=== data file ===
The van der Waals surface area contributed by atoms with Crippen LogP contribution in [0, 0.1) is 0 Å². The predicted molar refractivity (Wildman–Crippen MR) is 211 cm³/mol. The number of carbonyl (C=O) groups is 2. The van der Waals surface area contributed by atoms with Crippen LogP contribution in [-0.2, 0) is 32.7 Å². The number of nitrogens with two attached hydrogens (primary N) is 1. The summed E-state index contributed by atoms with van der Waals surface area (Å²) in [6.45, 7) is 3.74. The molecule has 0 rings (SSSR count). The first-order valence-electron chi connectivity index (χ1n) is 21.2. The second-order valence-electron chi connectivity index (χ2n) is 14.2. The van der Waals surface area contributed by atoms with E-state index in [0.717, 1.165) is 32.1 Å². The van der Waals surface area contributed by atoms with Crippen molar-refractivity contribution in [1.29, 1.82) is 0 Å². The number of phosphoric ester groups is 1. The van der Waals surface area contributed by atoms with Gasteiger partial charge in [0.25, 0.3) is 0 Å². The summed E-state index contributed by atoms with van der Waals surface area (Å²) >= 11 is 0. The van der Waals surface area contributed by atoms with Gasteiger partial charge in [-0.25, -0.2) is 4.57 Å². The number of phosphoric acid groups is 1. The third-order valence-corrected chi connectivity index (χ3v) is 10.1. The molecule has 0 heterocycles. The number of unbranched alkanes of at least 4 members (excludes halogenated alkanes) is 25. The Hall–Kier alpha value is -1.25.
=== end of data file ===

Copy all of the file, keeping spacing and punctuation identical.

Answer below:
The van der Waals surface area contributed by atoms with Crippen LogP contribution in [0, 0.1) is 0 Å². The predicted molar refractivity (Wildman–Crippen MR) is 211 cm³/mol. The number of carbonyl (C=O) groups is 2. The van der Waals surface area contributed by atoms with Crippen LogP contribution in [-0.2, 0) is 32.7 Å². The number of nitrogens with two attached hydrogens (primary N) is 1. The summed E-state index contributed by atoms with van der Waals surface area (Å²) in [6.45, 7) is 3.74. The molecule has 0 rings (SSSR count). The first-order valence-electron chi connectivity index (χ1n) is 21.2. The second-order valence-electron chi connectivity index (χ2n) is 14.2. The van der Waals surface area contributed by atoms with E-state index in [0.717, 1.165) is 32.1 Å². The van der Waals surface area contributed by atoms with Crippen molar-refractivity contribution in [1.29, 1.82) is 0 Å². The number of phosphoric ester groups is 1. The van der Waals surface area contributed by atoms with Gasteiger partial charge in [0.25, 0.3) is 0 Å². The summed E-state index contributed by atoms with van der Waals surface area (Å²) >= 11 is 0. The van der Waals surface area contributed by atoms with Gasteiger partial charge in [-0.25, -0.2) is 4.57 Å². The number of phosphoric acid groups is 1. The third-order valence-corrected chi connectivity index (χ3v) is 10.1. The molecule has 0 heterocycles. The number of unbranched alkanes of at least 4 members (excludes halogenated alkanes) is 25. The Hall–Kier alpha value is -1.25.